The opinion of the court was delivered by: James H. Jarvis United States District Judge
Plaintiff filed this action pursuant to the Employee Retirement Income Security Act (ERISA), 29 U.S.C. § 1001 et seq., to recover long-term disability (LTD) income and other benefits from defendant Bayer Corporation Long Term Disability Plan (the Plan) [see Doc. 1].*fn1 On July 31, 2006, this court entered a memorandum opinion which held, among other things, that the Plan's rejection of plaintiff's LTD claim was arbitrary and capricious and directed that plaintiff be awarded those benefits [see Doc. 29]. That same day, the Clerk entered a judgment which indicated that plaintiff would be "AWARDED a judgment for his ... LTD benefits, plus interest from the date on which the benefit payment ceased, as well as partial disability benefits beginning on May 5, 2004, with the cost of this action to be taxed against defendants." [Doc. 30].
This matter is presently before the court on the following motions filed by plaintiff:
(1) Motion for order of benefits and other damages to be payable by defendants pursuant to the court's order of judgment [Doc. 31]; and
(2) Motion for attorney fees [Doc. 33].
The issues raised by these motions have been well briefed by plaintiff [see Docs. 32 and 34]*fn2 ; however, defendants have failed to file any timely response to these motions,*fn3 see E.D.TN. LR 7.1(a), and are therefore deemed to have waived any opposition to the relief sought. E.D.TN. LR 7.2. For the reasons that follow, plaintiff's motions will be granted.
Before addressing the merits of plaintiff's motions, the court must turn first to the unusual procedural posture of this case which, it must be emphasized, has occurred through no fault of the parties whatsoever. When this court entered its memorandum opinion [Doc. 29] on July 31, 2006, thereby denying defendants' motion for judgment on the ERISA administrative record [Doc. 22] and granting plaintiff's motion for judgment on the record [Doc. 24], it was anticipated that a judgment for a sum certain would be entered. In the context of ERISA cases, it has been the court's experience that oftentimes the parties will tender a proposed agreed judgment for the court's consideration; on other occasions, plaintiff will file a motion for entry of judgment along with a supporting memorandum and affidavit, which is precisely what has occurred in this case.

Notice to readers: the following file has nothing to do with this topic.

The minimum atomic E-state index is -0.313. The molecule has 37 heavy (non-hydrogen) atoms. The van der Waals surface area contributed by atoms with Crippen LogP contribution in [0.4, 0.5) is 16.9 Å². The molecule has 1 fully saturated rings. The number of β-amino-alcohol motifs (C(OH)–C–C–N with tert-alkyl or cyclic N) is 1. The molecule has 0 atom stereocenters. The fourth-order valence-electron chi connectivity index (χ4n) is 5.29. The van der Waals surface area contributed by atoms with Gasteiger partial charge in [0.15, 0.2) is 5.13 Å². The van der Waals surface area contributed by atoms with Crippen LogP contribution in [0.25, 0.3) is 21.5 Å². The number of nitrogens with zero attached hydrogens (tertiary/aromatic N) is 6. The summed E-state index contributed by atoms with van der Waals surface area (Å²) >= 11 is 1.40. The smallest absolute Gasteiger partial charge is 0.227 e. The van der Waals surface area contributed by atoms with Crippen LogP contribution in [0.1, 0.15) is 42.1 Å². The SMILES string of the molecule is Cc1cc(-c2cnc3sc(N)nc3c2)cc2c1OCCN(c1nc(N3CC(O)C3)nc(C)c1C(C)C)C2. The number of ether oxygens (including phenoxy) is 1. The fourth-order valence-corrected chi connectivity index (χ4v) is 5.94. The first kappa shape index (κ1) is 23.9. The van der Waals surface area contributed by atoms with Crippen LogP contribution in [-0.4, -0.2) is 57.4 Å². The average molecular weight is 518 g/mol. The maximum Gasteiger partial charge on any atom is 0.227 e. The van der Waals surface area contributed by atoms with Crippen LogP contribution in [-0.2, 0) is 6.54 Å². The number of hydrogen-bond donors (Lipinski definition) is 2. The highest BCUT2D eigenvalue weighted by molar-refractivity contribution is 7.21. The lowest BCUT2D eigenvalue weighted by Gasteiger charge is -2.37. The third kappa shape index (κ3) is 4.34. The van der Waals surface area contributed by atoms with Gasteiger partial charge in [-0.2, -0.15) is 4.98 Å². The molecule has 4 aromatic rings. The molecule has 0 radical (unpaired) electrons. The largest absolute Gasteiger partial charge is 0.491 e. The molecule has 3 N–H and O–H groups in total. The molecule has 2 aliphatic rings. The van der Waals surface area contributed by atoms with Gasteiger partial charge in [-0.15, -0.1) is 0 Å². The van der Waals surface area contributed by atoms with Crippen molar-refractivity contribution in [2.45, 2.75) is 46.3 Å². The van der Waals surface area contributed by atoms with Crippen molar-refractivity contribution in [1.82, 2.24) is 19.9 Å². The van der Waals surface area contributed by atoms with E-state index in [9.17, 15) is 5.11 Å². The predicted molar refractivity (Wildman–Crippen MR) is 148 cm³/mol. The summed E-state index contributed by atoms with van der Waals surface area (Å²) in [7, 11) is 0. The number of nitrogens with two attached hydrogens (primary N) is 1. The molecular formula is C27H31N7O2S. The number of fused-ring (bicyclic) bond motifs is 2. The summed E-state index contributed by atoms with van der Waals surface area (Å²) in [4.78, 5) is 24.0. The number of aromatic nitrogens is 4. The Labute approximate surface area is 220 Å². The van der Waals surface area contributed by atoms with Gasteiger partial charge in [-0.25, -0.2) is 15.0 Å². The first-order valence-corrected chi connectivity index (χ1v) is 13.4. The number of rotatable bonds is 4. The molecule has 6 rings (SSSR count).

Before either one of these events transpired, however, the Clerk entered a judgment, presumably pursuant to Fed. R. Civ. P. 58(a)(2)(A). However, that rule provides no mechanism for entry of such a judgment when the court has granted plaintiff relief in this ERISA action; it would, of course, have allowed for the entry of such a judgment had the court granted defendants' motion for judgment on the ERISA administrative record, thereby denying plaintiff's motion for judgment on that same record. See Fed. R. Civ. P. 58(a)(2)(A)(iii) ("unless the court orders otherwise, the clerk must, without awaiting the court's direction, promptly prepare, sign and enter the judgment when ... the court denies all relief[.]"). Because the Clerk entered that judgment, it is understandable that defendants filed a notice of appeal even though no judgment for a sum certain has yet been entered. Therefore, in view of the above, this court will vacate the Clerk's judgment and will further order, as it should have done on July 31, 2006, that defendants' motion for judgment on the ERISA administrative record be denied and that plaintiff's motion for judgment on that same record be granted. Once that is done, this court will then have the requisite authority to enter an appropriate judgment so that defendants can then file a notice of appeal from what is truly a final judgment.*fn4
II. Motion for Order of Benefits and Other Damages
A. Monthly Benefit Amount and the Period for Which It Is Payable
The record reflects that plaintiff applied for disability benefits under the Plan and that he last worked for Bayer Corporation (Bayer) on or about September 3, 2002 [AR 034]. The Plan provides, "LTD benefits begin on the later of: The first day of the 27th week after your disability begins or [t]he first day after short-term disability benefits stop." [AR 098]. Consequently, the first day of the 27th week after plaintiff's disability began was March 10, 2003; however, because plaintiff's STD benefits did not cease until April 2, 2003, his date of entitlement to LTD benefits would have to be April 3, 2003 [AR 045].